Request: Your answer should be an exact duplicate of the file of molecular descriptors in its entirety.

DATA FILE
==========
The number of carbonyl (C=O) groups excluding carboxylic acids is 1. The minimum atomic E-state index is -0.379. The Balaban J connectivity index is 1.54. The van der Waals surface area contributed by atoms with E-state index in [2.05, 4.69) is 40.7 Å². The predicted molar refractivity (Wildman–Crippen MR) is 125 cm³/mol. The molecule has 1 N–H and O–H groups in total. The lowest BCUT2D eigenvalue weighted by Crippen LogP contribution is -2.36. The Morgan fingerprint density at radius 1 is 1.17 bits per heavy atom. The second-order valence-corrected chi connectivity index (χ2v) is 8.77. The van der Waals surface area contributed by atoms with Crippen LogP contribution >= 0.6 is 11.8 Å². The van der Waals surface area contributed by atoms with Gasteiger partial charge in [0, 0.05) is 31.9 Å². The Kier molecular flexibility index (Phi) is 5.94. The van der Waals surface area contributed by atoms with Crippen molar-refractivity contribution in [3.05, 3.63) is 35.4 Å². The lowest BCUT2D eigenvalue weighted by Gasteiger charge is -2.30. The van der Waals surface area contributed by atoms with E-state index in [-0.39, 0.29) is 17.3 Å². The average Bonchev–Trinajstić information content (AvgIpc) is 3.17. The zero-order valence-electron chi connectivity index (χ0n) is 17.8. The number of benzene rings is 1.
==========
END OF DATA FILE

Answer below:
The number of carbonyl (C=O) groups excluding carboxylic acids is 1. The minimum atomic E-state index is -0.379. The Balaban J connectivity index is 1.54. The van der Waals surface area contributed by atoms with E-state index in [2.05, 4.69) is 40.7 Å². The predicted molar refractivity (Wildman–Crippen MR) is 125 cm³/mol. The molecule has 1 N–H and O–H groups in total. The lowest BCUT2D eigenvalue weighted by Crippen LogP contribution is -2.36. The Morgan fingerprint density at radius 1 is 1.17 bits per heavy atom. The second-order valence-corrected chi connectivity index (χ2v) is 8.77. The van der Waals surface area contributed by atoms with Crippen LogP contribution >= 0.6 is 11.8 Å². The van der Waals surface area contributed by atoms with Gasteiger partial charge in [0, 0.05) is 31.9 Å². The Kier molecular flexibility index (Phi) is 5.94. The van der Waals surface area contributed by atoms with Crippen molar-refractivity contribution in [3.05, 3.63) is 35.4 Å². The lowest BCUT2D eigenvalue weighted by Gasteiger charge is -2.30. The van der Waals surface area contributed by atoms with E-state index in [-0.39, 0.29) is 17.3 Å². The average Bonchev–Trinajstić information content (AvgIpc) is 3.17. The zero-order valence-electron chi connectivity index (χ0n) is 17.8. The number of benzene rings is 1.